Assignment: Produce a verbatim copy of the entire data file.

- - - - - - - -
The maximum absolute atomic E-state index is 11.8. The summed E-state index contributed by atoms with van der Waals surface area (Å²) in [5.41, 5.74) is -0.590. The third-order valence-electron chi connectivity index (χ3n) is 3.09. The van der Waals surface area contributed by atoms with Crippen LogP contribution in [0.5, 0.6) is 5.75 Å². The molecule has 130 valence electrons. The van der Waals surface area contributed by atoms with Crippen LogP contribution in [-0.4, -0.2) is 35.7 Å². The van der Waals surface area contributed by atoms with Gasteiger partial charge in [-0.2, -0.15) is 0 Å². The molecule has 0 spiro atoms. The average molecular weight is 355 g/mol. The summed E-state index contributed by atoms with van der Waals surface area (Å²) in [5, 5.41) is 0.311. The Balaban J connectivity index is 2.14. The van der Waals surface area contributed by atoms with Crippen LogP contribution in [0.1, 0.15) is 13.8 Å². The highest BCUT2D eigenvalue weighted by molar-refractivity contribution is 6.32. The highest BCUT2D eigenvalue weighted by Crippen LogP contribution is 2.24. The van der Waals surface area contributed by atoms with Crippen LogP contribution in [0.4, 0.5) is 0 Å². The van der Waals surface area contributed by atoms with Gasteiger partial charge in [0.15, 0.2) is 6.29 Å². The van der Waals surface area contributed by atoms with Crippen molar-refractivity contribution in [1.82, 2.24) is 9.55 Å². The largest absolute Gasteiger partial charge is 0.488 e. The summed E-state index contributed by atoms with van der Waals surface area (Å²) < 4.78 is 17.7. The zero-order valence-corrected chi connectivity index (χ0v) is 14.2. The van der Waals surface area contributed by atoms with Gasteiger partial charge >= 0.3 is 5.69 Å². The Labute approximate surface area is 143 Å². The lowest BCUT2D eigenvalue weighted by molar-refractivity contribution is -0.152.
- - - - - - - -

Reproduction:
The maximum absolute atomic E-state index is 11.8. The summed E-state index contributed by atoms with van der Waals surface area (Å²) in [5.41, 5.74) is -0.590. The third-order valence-electron chi connectivity index (χ3n) is 3.09. The van der Waals surface area contributed by atoms with Crippen LogP contribution in [0.5, 0.6) is 5.75 Å². The molecule has 130 valence electrons. The van der Waals surface area contributed by atoms with Crippen LogP contribution in [-0.4, -0.2) is 35.7 Å². The van der Waals surface area contributed by atoms with Gasteiger partial charge in [-0.2, -0.15) is 0 Å². The molecule has 0 spiro atoms. The average molecular weight is 355 g/mol. The summed E-state index contributed by atoms with van der Waals surface area (Å²) in [5, 5.41) is 0.311. The Balaban J connectivity index is 2.14. The van der Waals surface area contributed by atoms with Crippen LogP contribution in [0.1, 0.15) is 13.8 Å². The highest BCUT2D eigenvalue weighted by molar-refractivity contribution is 6.32. The highest BCUT2D eigenvalue weighted by Crippen LogP contribution is 2.24. The van der Waals surface area contributed by atoms with Crippen LogP contribution in [0.4, 0.5) is 0 Å². The van der Waals surface area contributed by atoms with Gasteiger partial charge in [0.15, 0.2) is 6.29 Å². The van der Waals surface area contributed by atoms with Crippen molar-refractivity contribution in [1.82, 2.24) is 9.55 Å². The largest absolute Gasteiger partial charge is 0.488 e. The summed E-state index contributed by atoms with van der Waals surface area (Å²) < 4.78 is 17.7. The zero-order valence-corrected chi connectivity index (χ0v) is 14.2. The van der Waals surface area contributed by atoms with Gasteiger partial charge >= 0.3 is 5.69 Å². The Labute approximate surface area is 143 Å². The lowest BCUT2D eigenvalue weighted by molar-refractivity contribution is -0.152.